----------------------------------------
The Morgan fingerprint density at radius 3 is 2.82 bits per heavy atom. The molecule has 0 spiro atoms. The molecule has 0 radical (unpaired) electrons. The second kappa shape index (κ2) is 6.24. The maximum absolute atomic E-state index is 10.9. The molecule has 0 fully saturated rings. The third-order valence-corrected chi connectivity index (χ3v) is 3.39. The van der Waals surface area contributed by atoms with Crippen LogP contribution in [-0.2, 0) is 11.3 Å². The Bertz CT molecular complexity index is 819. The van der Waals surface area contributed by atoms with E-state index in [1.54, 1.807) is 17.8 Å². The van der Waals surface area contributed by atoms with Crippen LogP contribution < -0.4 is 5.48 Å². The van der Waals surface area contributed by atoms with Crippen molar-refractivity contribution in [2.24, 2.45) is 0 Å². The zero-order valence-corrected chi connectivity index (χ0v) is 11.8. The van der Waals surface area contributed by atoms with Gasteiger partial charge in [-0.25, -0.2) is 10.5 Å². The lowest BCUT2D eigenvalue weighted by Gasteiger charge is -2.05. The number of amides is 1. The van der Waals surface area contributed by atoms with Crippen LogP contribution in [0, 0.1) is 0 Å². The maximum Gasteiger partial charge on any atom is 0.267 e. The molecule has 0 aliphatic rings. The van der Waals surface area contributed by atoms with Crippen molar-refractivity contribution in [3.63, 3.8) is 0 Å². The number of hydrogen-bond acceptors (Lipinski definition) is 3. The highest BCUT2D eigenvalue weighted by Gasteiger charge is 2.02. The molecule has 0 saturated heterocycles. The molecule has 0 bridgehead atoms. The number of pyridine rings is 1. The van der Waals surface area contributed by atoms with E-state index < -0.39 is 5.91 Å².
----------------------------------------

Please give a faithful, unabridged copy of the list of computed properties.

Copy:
The Morgan fingerprint density at radius 3 is 2.82 bits per heavy atom. The molecule has 0 spiro atoms. The molecule has 0 radical (unpaired) electrons. The second kappa shape index (κ2) is 6.24. The maximum absolute atomic E-state index is 10.9. The molecule has 0 fully saturated rings. The third-order valence-corrected chi connectivity index (χ3v) is 3.39. The van der Waals surface area contributed by atoms with Crippen LogP contribution in [-0.2, 0) is 11.3 Å². The Bertz CT molecular complexity index is 819. The van der Waals surface area contributed by atoms with E-state index in [1.54, 1.807) is 17.8 Å². The van der Waals surface area contributed by atoms with Crippen LogP contribution < -0.4 is 5.48 Å². The van der Waals surface area contributed by atoms with Crippen molar-refractivity contribution in [2.24, 2.45) is 0 Å². The zero-order valence-corrected chi connectivity index (χ0v) is 11.8. The van der Waals surface area contributed by atoms with Gasteiger partial charge in [-0.25, -0.2) is 10.5 Å². The lowest BCUT2D eigenvalue weighted by Gasteiger charge is -2.05. The number of amides is 1. The van der Waals surface area contributed by atoms with Crippen LogP contribution in [0, 0.1) is 0 Å². The maximum Gasteiger partial charge on any atom is 0.267 e. The molecule has 0 aliphatic rings. The van der Waals surface area contributed by atoms with Crippen molar-refractivity contribution in [3.63, 3.8) is 0 Å². The number of hydrogen-bond acceptors (Lipinski definition) is 3. The highest BCUT2D eigenvalue weighted by Gasteiger charge is 2.02. The molecule has 0 saturated heterocycles. The molecule has 0 bridgehead atoms. The number of pyridine rings is 1. The van der Waals surface area contributed by atoms with E-state index < -0.39 is 5.91 Å².